William P. Gottlieb
Billie Holiday and Mister at Downbeat in New York City, ca. Feb. 1947. Courtesy Library of Congress.
“Strange Fruit” may have been written by the Jewish Communist Abel Meeropol (a.k.a. Lewis Allen) as a poem, but ever since Billie Holiday sang the three brief stanzas to music in 1937, she’s owned it.
Holiday, born Eleanora Fagan, said she always thought of her father when she sang “Strange Fruit.” He died at age thirty-nine after being denied medical treatment at a Texas “whites only” hospital. Because of that memory, Holiday was reluctant to perform the song, but did so anyway to tell people about the reality of life as a black man in America.
“It reminds me of how Pop died,” she wrote in her autobiography. “But I have to keep singing it, not only because people ask for it, but because twenty years after Pop died, the things that killed him are still happening in the South.”
The song was so poignant for Holiday that she laid down some rules when she sang it at her gigs: She would close the evening with the song; the waiters would stop service when she began; and the room would be in total darkness except for a spotlight on her face. There would be no encore.
“Lady Day,” as Holiday was called by many at the time, began to work the song into her repertoire sixteen years before Rosa Parks refused to give up her seat on the bus in Montgomery, Alabama. Jazz writer Leonard Feather referred to the song as “the first significant protest in words and music, the first significant cry against racism.”
The song’s lyrics were shocking to some members of Holiday’s mostly white audiences:
Southern trees bear strange fruit Blood on the leaves and blood at the root Black bodies swinging in the southern breeze Strange fruit hanging from the poplar trees
At times, her performance of the song was met with fierce pushback. Though many people knew that lynchings of African-Americans in the South were common, there was resistance to ending the practice among Southern whites. Racism, combined with a popular desire to limit federal power over local concerns,kept people in the North from making any successful moves to end lynchings in the South.
In the end, Billie Holiday’s insistence on performing “Strange Fruit” may have been responsible for her demise.
One of the primary attempts to silence her came from a man named Harry Anslinger, the first commissioner for the Federal Bureau of Narcotics, and an extreme racist, even for the 1930s. As Johann Hari details in Chasing the Scream: The First and Last Days of the War on Drugs, Anslinger claimed that narcotics made black people forget their place in the fabric of American society, and that jazz musicians were dangerous in particular, creating “Satanic” music under the influence of marijuana.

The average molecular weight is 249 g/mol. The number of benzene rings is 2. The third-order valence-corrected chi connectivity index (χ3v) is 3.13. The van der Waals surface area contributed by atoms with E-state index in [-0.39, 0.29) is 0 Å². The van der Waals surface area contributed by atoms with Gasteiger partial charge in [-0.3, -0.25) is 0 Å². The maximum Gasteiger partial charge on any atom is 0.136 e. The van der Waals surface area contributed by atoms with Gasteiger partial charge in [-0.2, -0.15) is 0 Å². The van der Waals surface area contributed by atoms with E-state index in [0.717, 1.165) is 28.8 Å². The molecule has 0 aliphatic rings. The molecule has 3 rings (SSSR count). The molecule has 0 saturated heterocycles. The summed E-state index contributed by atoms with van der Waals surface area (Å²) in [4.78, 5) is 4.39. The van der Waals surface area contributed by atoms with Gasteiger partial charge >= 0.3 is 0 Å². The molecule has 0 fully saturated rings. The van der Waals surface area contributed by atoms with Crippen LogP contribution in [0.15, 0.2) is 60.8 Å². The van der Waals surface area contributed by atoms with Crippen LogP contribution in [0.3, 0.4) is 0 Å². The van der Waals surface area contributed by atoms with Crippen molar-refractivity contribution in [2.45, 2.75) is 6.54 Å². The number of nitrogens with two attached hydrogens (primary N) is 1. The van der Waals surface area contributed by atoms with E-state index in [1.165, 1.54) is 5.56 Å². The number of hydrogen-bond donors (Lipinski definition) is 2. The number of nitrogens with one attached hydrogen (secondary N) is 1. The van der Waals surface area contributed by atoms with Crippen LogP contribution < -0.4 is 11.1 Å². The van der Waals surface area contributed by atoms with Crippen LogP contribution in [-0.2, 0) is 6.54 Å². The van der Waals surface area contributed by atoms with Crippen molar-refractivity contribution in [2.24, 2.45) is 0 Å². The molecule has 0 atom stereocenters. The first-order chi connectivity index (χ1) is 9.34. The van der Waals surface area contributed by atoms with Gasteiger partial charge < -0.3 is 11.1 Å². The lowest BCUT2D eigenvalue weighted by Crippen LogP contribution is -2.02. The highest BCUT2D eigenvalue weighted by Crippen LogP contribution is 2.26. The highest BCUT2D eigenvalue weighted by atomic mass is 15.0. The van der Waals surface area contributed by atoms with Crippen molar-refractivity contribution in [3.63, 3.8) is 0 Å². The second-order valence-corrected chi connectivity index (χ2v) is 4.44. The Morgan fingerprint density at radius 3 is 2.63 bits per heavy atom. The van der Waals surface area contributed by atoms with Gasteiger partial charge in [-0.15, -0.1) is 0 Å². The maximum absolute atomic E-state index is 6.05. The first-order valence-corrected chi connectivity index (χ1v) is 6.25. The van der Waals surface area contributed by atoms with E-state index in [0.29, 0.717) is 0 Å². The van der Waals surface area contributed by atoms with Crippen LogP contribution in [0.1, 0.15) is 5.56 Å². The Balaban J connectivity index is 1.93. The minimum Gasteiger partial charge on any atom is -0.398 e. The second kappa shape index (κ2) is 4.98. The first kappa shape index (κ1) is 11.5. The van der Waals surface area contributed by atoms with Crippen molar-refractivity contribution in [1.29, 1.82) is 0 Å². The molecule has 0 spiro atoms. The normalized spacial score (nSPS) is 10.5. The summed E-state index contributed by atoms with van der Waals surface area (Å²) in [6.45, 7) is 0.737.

Holiday, who throughout her career called public attention to the devastating impact of white supremacy, was also a drug user. She drew Anslinger’s notice, and he ordered Holiday to cease performing the song. Holiday refused, and Anslinger ramped up his efforts to silence her.
After one of Anslinger’s men was paid to track Holiday and frame her with buying and using heroin, she spent eighteen months in prison. Upon her release in 1948, the federal government refused to renew her cabaret performer’s license, mandatory for any performer playing or singing at any club or bar serving alcohol.
This utterly undermined her career. Although Holiday was able to perform multiple sold-out Carnegie Hall performances over the next several years, she could no longer travel the nightclub circuit.
Unable to perform regularly at the venues she loved, and to stop remembering a childhood that included being raped at age ten, and working in a brothel with her mother, Holiday eventually began using heroin again. When she checked into a New York hospital in 1959, her liver was failing and cancerous. She was emaciated, and her heart and lungs were compromised. Despite her condition, she didn’t want to stay there. “They’re going to kill me. They’re going to kill me in there. Don’t let them,” she presciently told friends and family.
Indeed, Anslinger’s men, sensing a macabre opportunity, showed up at her hospital bedside, handcuffed her to the bed, took mugshots, removed gifts that people had brought to the room—flowers, radio, record player, chocolates, magazines—and stationed two cops at the door.
Even so, as doctors began methadone treatment, Holiday began to improve, gaining some weight and improving slowly. But then Anslinger’s men prevented hospital staff from administering any further methadone. She succumbed to death within days.
The only surviving filmed version of Holiday performing the song is from the British cabaret television show, “Chelsea At Nine,” recorded February 25, 1959 and released in March of the same year, just a few months before she died. Her voice is strong and impressive; the raw emotion simply devastating.
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Brandon Weber has written for Upworthy, Liberals Unite, Big Think, and Good.Is magazine, mostly on economics, labor union history, and working people. He is author of Class War, USA: Dispatches from Workers’ Struggles in American History, from Haymarket Books. For more information, email Brandon.Weber@gmail.com.